ATLANTA—Then-President Donald Trump urged the chief investigator of the Georgia Secretary of State’s office to look for fraud during an audit of mail-in ballots in a suburban Atlanta county, on a phone call he made to her in late December, according to The Wall Street Journal.
During the six-minute call, which was reviewed by The Wall Street Journal, Mr. Trump repeatedly said that he won Georgia. “Something bad happened,” he said.
“When the right answer comes out, you’ll be praised,” Mr. Trump told the chief investigator, Frances Watson.
She responded: “I can assure you that our team and the [Georgia Bureau of Investigation], that we are only interested in the truth and finding the information that is based on the facts.”
The Washington Post reported on the call in January, but this is the first time the recording has been released.
Fulton County District Attorney Fani Willis has launched a criminal investigation into alleged efforts to have officials in Georgia overturn the state’s results of November’s presidential election. In a February letter to officials, Ms. Willis said a grand jury would convene this month.
In early January, media outlets, including the Journal, published news of a recording of a telephone conversation between Mr. Trump and several supporters and Georgia Secretary of State Brad Raffensperger and his staff. During that Jan. 2 call, Mr. Trump urged Mr. Raffensperger to “find” votes to change the election outcome. He berated Mr. Raffensperger for not doing more to overturn the election.
Representatives of the former president didn’t respond to requests for comment.
President Biden won the state by about 12,000 votes out of 5 million cast. Two statewide recounts confirmed Mr. Biden won, making Mr. Trump the first sitting Republican president to lose the state since 1992.
After the recounts, the Georgia Secretary of State conducted a forensic audit of about 15,000 mail-in ballots in Cobb County, checking signatures on ballot envelopes to make sure they matched signatures on file with the county. It was during that audit, just before Christmas, that Mr. Trump called Ms. Watson. Mr. Trump said in the call that he contacted Ms. Watson at the request of Mark Meadows, Mr. Trump’s chief of staff. The audit found no evidence of fraud.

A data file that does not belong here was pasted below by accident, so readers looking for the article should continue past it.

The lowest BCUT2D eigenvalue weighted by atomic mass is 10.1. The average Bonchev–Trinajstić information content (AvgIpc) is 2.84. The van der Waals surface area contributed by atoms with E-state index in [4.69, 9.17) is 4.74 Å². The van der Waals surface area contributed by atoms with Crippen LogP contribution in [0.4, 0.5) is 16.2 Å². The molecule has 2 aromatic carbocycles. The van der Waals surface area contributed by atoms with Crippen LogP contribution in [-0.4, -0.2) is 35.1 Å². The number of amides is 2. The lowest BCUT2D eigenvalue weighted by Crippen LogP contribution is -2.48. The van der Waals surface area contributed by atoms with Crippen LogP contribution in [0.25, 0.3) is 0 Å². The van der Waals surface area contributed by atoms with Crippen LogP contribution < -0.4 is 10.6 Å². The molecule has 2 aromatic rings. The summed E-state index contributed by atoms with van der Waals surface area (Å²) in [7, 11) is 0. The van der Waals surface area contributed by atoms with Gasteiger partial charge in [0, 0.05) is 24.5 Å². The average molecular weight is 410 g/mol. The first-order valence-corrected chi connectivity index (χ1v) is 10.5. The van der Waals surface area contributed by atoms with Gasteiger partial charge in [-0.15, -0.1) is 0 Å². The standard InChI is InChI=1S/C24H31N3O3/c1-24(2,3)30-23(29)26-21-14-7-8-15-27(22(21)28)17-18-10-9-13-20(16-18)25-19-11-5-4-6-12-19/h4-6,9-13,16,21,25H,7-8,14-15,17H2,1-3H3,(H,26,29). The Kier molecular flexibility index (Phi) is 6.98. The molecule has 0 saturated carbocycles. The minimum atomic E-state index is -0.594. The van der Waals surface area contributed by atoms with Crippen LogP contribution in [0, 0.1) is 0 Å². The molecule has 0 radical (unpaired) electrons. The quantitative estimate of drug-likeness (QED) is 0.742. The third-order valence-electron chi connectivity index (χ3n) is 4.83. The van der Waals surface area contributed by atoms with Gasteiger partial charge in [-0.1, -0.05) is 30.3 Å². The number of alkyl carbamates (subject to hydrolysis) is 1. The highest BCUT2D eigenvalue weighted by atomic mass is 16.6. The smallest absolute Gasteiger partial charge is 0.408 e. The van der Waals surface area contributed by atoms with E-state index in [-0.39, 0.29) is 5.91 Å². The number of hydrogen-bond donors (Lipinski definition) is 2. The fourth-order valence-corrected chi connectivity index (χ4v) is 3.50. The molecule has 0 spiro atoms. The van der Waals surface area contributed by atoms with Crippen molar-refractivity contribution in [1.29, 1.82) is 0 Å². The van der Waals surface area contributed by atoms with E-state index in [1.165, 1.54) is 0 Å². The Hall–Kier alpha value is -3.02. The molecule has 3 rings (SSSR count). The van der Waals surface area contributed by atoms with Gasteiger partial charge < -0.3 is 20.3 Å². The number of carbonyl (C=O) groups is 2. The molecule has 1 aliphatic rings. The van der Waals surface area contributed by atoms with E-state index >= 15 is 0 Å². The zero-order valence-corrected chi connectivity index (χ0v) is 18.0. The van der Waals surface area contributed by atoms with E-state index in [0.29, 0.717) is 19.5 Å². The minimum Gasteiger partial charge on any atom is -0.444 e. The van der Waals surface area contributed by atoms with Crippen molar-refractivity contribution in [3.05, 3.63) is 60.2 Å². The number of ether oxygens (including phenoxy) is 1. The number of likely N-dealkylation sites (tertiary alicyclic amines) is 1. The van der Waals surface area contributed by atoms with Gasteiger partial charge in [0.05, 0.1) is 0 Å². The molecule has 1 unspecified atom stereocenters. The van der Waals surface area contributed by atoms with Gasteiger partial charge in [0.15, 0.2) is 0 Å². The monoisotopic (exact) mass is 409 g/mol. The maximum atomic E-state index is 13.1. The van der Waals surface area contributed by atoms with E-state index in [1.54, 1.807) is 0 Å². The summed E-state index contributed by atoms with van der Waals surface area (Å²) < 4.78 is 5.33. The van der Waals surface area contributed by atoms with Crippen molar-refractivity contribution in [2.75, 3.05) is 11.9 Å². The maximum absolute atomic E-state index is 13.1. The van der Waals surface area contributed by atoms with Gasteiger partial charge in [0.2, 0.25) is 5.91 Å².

During the call, Mr. Trump told Ms. Watson that she had the most important job in the country at the time and urged her investigators to review signatures going back several years, according to the recording. While her audit was focused on Cobb County, he said she should look at Fulton County, the state’s most populous county that includes most of Atlanta.
“If you can get to Fulton, you are going to find things that are going to be unbelievable,” he said.
In the call, Mr. Trump offered no evidence of any wrongdoing. At one point, he said his loss in Georgia “never made sense and, you know, they dropped ballots. They dropped all these ballots. Stacey Abrams, really, really terrible,” he said. Ms. Abrams, the 2018 Democratic candidate for governor in Georgia, and her group Fair Fight Action registered thousands of new voters in Georgia in recent years.
Mr. Trump offered no explanation for his claim, and Ms. Watson didn’t ask him what he meant.
On the recording, Ms. Watson, who isn’t a political appointee, said she was surprised that he was calling her.
“I do know that you are a very busy, very important man and I am very honored that you called,” she said. “And quite frankly I’m shocked that you would take time to do that, but I am very appreciative.”
Ms. Watson declined to comment through the Secretary of State’s office.
Mr. Raffensperger’s spokesman Ari Schaffer said in a statement to the Journal: “This phone call is just one more example of how Secretary Raffensperger’s office’s public comments also reflect what was said in one-on-one conversations: We would follow the law, count every legal vote and investigate any allegations of fraud. That’s exactly what we did, and how we arrived at the accurate final vote tally.”
For months after the election, Mr. Trump and his supporters pressed for the Georgia results to be overturned. Mr. Trump directed much of his ire at Republican leaders in Georgia, including Gov. Brian Kemp and Mr. Raffensperger.
The White House forced the U.S. attorney in Atlanta to resign after he declined to launch a federal investigation into the Georgia election, according to people familiar with the matter.
In February, Ms. Willis sent letters to top Georgia officials, including Mr. Raffensperger, ordering them to preserve records relating to the 2020 election. The letters stated that Ms. Willis’s office had launched a criminal investigation into “potential violations of Georgia law prohibiting solicitation of election fraud, the making of false statements to state and local bodies, conspiracy, racketeering, violation of oath of office and any involvement in violence or threats related to the election’s administration.”